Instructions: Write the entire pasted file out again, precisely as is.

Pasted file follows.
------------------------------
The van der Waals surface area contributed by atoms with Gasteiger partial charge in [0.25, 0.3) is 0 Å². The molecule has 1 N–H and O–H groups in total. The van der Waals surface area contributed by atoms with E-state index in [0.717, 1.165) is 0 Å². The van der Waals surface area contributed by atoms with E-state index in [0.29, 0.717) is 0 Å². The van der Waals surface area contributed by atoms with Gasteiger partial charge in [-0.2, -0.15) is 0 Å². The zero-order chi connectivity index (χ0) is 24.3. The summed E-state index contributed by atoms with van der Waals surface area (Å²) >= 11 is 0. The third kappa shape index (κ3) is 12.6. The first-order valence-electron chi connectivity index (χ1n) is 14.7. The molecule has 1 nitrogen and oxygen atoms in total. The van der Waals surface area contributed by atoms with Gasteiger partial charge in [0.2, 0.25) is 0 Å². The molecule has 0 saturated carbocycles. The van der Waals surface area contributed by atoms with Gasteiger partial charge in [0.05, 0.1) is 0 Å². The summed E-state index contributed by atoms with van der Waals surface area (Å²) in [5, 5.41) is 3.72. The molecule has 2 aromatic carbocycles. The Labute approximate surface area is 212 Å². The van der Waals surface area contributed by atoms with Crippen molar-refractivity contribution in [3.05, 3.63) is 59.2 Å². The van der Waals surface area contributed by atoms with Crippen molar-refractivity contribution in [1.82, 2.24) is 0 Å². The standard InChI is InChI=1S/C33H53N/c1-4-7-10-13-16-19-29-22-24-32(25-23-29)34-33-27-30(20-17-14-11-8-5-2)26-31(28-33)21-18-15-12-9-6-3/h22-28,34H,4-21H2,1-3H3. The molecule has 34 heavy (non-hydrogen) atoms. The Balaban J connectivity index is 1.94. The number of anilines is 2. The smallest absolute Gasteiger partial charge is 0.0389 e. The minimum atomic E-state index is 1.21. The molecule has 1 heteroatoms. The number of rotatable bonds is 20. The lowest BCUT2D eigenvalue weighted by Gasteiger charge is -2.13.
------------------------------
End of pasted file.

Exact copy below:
The van der Waals surface area contributed by atoms with Gasteiger partial charge in [0.25, 0.3) is 0 Å². The molecule has 1 N–H and O–H groups in total. The van der Waals surface area contributed by atoms with E-state index in [0.717, 1.165) is 0 Å². The van der Waals surface area contributed by atoms with E-state index in [0.29, 0.717) is 0 Å². The van der Waals surface area contributed by atoms with Gasteiger partial charge in [-0.2, -0.15) is 0 Å². The zero-order chi connectivity index (χ0) is 24.3. The summed E-state index contributed by atoms with van der Waals surface area (Å²) >= 11 is 0. The third kappa shape index (κ3) is 12.6. The first-order valence-electron chi connectivity index (χ1n) is 14.7. The molecule has 1 nitrogen and oxygen atoms in total. The van der Waals surface area contributed by atoms with Gasteiger partial charge in [0.2, 0.25) is 0 Å². The molecule has 0 saturated carbocycles. The van der Waals surface area contributed by atoms with Gasteiger partial charge in [0.05, 0.1) is 0 Å². The summed E-state index contributed by atoms with van der Waals surface area (Å²) in [5, 5.41) is 3.72. The molecule has 2 aromatic carbocycles. The Labute approximate surface area is 212 Å². The van der Waals surface area contributed by atoms with Crippen molar-refractivity contribution in [3.05, 3.63) is 59.2 Å². The van der Waals surface area contributed by atoms with Crippen molar-refractivity contribution in [1.82, 2.24) is 0 Å². The standard InChI is InChI=1S/C33H53N/c1-4-7-10-13-16-19-29-22-24-32(25-23-29)34-33-27-30(20-17-14-11-8-5-2)26-31(28-33)21-18-15-12-9-6-3/h22-28,34H,4-21H2,1-3H3. The molecule has 34 heavy (non-hydrogen) atoms. The Balaban J connectivity index is 1.94. The number of anilines is 2. The smallest absolute Gasteiger partial charge is 0.0389 e. The minimum atomic E-state index is 1.21. The molecule has 1 heteroatoms. The number of rotatable bonds is 20. The lowest BCUT2D eigenvalue weighted by Gasteiger charge is -2.13.